Sermon Preached August 5, 2007
The Church of St. Luke & St. SImon Cyrene, Rochester, New York
What a bizarre message Paul has for us this morning: Act like you’re already dead!
If you have been raised with Christ, seek the things that are above, where Christ is, seated at the right hand of God. Set you minds on things that are above, not on things that are on earth, for you have died, and your life is hidden with Christ in God.
A little context might help.
The community of Christians at Colossae had not been founded by Paul, but by one of his associates: Epaphras. Paul was writing to them because they were in a state of some confusion. The bottom line was that some among them were trying to make their new found Christian faith into a religion.
Like all religions, this movement among the Colossians was full of “musts” and “shoulds,” rules that needed to be followed in order to stay right with God. It’s not clear from the letter what all those rules were, but they seem to have been an interesting mix of following Jewish purity laws—ways to stay “clean”—and the insistence on certain particular mystical experiences, the kinds of things characterizing what Christians would later call “Gnosticism.” This thinking included what Paul, in chapter 2, calls “self-abasement,” the notion that who we are is fundamentally evil and our evil bodies need to be disciplined if not outright punished so that we are sure never to feel too good about ourselves in this world.
At the end of chapter two, Paul asks (using the translation of The Message):
If with Christ you’ve put all that pretentious and infantile religion behind you, why do you let yourselves be bullied by it? “Don’t touch this! Don’t taste that! Don’t go near this!” Do you think things that are here today and gone tomorrow are worth that kind of attention? Such things sound impressive if said in a deep enough voice. They even give the illusion of being pious and humble and ascetic. But they’re just another way of showing off, making yourselves look important.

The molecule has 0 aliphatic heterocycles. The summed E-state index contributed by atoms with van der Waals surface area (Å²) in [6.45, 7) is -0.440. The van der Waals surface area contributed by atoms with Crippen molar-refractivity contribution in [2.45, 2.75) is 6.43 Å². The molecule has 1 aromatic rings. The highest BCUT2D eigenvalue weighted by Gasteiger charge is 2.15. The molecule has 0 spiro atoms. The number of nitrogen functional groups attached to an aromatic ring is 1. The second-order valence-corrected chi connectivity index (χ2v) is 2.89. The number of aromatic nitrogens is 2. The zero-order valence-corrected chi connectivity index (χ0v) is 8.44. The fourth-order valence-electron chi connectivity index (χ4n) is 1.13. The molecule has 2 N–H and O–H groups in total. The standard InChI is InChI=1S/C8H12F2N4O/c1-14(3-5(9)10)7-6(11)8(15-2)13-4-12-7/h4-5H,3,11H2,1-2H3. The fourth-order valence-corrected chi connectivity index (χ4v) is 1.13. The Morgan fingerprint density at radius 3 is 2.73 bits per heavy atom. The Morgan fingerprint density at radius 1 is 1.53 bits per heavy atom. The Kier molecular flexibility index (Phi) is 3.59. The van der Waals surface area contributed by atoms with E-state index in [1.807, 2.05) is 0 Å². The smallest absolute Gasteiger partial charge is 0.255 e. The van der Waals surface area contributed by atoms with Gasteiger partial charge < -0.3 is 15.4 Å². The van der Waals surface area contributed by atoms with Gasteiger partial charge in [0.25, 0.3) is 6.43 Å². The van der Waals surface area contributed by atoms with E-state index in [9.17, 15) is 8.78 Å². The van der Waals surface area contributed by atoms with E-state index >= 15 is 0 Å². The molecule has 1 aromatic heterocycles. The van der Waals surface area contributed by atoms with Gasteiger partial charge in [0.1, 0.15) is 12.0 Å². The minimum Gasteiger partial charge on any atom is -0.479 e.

Now it is very important for us to get that Paul starts from certain assumptions, and they are the same assumptions I spoke about two and three weeks ago when I was trying to prove to you that “the only good religion is a dead religion.”
Paul’s assumption is that Jesus has done something for anyone who has the simplest faith in him. Has done something, not will do something. In the first chapter of Colossians, Paul put it this way (again from The Message, with some slight modification):
We look at Jesus and see the God who cannot be seen. We look at Jesus and see God’s original purpose in everything created. For everything, absolutely everything, above and below, visible and invisible, everything got started in him and finds its purpose in him…So spacious is he, so roomy, that everything of God finds its proper place in him without crowding. Not only that, but all the broken and dislocated pieces of the universe—people and things, animals and atoms—get properly fixed and fit together in vibrant harmonies, all because of his death…. At one time you all had your backs turned toward God…but now, by giving himself completely on the cross, actually dying for you, Christ brought you over to God’s side and put your lives together, whole and holy in his presence….There is no other Message—just this one. Every creature under heaven gets this same Message. The message is a nutshell is just this: Christ is in you, therefore you can look forward to sharing in God’s glory. It’s that simple.
And, in chapter two, just in case you’re not convinced:
Entering into the fullness of Christ is not something you figure out or achieve. It’s not a matter of being circumcised keeping a long list of laws. No, you’re already in—insiders—not through some secretive initiation rite, but rather through what Christ has already gone through for you…If it’s an initiation rite you’re after, you’ve already gone through it by submitting to baptism. Going under the water was a burial of your old life; coming up out of it was a resurrection, God raising you from the dead as he did Christ.
And here’s my favorite part:
Think of it! All sins forgiven, the slate wiped clean, that old arrest warrant canceled and nailed to Christ’s Cross. God stripped all the spiritual tyrants in the universe of their sham authority at the Cross and marched them naked through the streets.